Following the guidelines for risk assessment of primary GIST [19, 20], we classified it as a high-grade GIST for the risk of progressive diseases, due to the rectal location and a mitotic index >5 per 5 mm2.

Surgical resection is the treatment for all resectable rectal GIST patients [17, 25]. The anatomical relationship of the rectum in the pelvis, the sphincter complexity, risk of tumour rupture and positive surgical margins makes a challenging management condition. Technically, a total mesorectal excision (TME) could be the best approach, but it is not essential oncologically, as lymph nodes are usually not involved. Only 10% of all GISTs present metastatic lymph node disease and peritoneal seeding. Malignant stromal tumours are usually associated with tumour rupture.

Local tumour resection (LTR) or sphincter-preserving procedures can be performed for small or low-grade tumours [26]. Different conservative approaches such as transsacral (Kraske) for posterior low-rectal GIST and transvaginal or transperineal approach in women with smaller tumours on the anterior rectal wall have been described [27].

Before imatinib, surgical procedures were more radical and extensive for large and high-risk tumours with aggressive features. Low anterior resection or an abdominoperineal resection are still indicated for rectal tumours located below 5 cm from the anal verge with a high risk of positive CRM [28]. Some authors always recommended both surgical approaches depending on the tumour size (>2 cm) and the distance from the dentate line [29].

With the introduction of imatinib in the management of GIST, some absolute indications for surgery have changed. The benefit of a previous pathological study supports the use of neoadjuvant treatment in some cases even for dose resectable rectal GIST. The neoadjuvant treatment with imatinib is used when R0 surgery is not feasible or when a function-sparing surgery is planned [17]. Wilkinson et al. [11] reported 13 patients who had different surgical procedures: nine of them received neoadjuvant imatinib and seven had a downsizing tumour allowing sphincter-preserving procedures.

Gastrointestinal stromal tumour of the rectum with intestinal obstruction emergency is a very rare situation. In this case, a diverting colostomy with a biopsy of the tumour was performed at a general hospital. An incisional biopsy is considered as a tumour rupture according to the Oslo criteria [30] and can overtake a high risk of recurrence after complete resection of the primary tumour [31, 32].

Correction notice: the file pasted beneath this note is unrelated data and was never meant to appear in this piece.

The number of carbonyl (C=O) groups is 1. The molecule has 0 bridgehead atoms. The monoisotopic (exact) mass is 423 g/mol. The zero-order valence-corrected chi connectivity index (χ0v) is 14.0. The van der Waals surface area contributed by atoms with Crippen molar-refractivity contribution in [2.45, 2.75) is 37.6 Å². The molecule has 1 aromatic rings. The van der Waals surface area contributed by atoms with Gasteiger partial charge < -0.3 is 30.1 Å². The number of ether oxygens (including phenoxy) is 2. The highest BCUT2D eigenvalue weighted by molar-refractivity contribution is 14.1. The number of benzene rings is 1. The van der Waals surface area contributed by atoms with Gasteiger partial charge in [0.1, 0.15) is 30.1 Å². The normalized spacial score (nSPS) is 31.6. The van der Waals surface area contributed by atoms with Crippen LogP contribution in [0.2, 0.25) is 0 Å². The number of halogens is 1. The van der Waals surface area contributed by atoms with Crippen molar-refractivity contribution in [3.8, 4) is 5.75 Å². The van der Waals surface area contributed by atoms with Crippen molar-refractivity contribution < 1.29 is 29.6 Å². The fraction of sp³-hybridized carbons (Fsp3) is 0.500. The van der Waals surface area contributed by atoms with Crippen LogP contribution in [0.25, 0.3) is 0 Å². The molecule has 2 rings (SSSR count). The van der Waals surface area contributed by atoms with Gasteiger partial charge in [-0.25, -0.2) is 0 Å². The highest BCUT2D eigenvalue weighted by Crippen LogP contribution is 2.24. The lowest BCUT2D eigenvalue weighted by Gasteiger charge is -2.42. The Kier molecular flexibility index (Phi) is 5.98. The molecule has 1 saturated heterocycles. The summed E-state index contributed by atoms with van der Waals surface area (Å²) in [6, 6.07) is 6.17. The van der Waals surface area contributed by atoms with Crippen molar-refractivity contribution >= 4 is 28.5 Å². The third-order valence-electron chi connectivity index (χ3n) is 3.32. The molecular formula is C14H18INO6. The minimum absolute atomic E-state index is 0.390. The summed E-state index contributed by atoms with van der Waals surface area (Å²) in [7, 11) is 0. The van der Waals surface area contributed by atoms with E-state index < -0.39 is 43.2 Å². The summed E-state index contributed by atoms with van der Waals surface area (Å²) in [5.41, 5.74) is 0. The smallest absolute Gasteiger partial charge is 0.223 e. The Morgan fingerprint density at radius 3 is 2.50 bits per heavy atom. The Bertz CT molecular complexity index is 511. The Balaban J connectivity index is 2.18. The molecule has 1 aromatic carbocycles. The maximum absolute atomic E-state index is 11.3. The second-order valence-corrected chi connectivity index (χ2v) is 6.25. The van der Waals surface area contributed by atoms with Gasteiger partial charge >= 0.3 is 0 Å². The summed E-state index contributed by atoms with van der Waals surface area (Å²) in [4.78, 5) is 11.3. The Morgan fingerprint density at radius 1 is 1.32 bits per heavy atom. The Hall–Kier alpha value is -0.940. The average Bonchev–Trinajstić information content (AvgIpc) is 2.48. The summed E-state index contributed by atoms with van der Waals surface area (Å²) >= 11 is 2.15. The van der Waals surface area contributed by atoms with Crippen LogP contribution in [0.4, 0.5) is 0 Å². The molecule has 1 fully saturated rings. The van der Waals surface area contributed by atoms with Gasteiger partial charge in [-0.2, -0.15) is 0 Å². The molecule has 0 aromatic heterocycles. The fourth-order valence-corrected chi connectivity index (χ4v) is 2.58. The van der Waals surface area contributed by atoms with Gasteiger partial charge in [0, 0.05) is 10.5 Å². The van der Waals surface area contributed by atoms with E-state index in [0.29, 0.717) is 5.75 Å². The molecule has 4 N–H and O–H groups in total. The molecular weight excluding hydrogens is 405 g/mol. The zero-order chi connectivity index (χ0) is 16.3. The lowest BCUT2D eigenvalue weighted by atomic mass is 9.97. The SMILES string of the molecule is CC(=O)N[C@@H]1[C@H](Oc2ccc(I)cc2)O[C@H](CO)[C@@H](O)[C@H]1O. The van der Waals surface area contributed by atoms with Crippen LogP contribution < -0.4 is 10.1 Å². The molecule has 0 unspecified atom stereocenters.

Advantages reported for neoadjuvant treatment are tumour downsizing, mitotic activity reduction, high rates of organ and sphincter preservation, low rates of positive margins, low recurrence and less morbidity in patients with high-risk GIST tumours [28, 33]; however, there is no evidence of such benefits for patients with previous incisional biopsy.

Disease-free survival (DFS) depends on the risk stratification. Better results are achieved in patients with intermediate and high-risk tumours [34]. Actually, the largest single-institution experience reported by Cavnar et al. [33] showed 91%—5-year overall survival, 100%—disease-specific survival (DSS) and 82%—recurrence-free survival significantly higher in the imatinib era with no local recurrences. Similar results have been reported in other studies with higher rates of R0 resections [27].

There are no differences in recurrence-free survival (RFS) and overall survival (OS) among LTR or more radical resections. The decision on the optimal surgical treatment mainly depends on the tumour size, mutational status and the surgeon’s capacity [35]. The lack of evidence in large-scale prospective studies makes neoadjuvant treatment, surgical approach and prognosis for rectal GIST still controversial for some authors [25, 28]. In the present case, a radical approach was performed; the size of the tumour in the lower rectum and the high risk of recurrence due to previous incisional biopsy through the mesorectum, with the intraluminal ulcerated component (Figure 3a and b), were the most important considerations for the management decision.


Conclusion

Optimal management of gastrointestinal stromal tumours of the rectal is challenging.

A biopsy is essential for the molecular assessment by fine-needle aspiration cytology (FNAC) or trans rectal core biopsy.

Multimodal treatment for GIST of the rectum should be managed in a specialized centre.

Incisional biopsy must be avoided since tumour rupture and seeding could raise the risk of recurrence. In such cases, a more radical surgical procedure must be considered.

The approach and surgical procedure with tumour-free resection margin have no significant impact on prognosis and survival.


Conflicts of interest

We know of no conflicts of interest associated with this publication.


Funding statement

There has been no significant financial support for this work that could have influenced its outcome.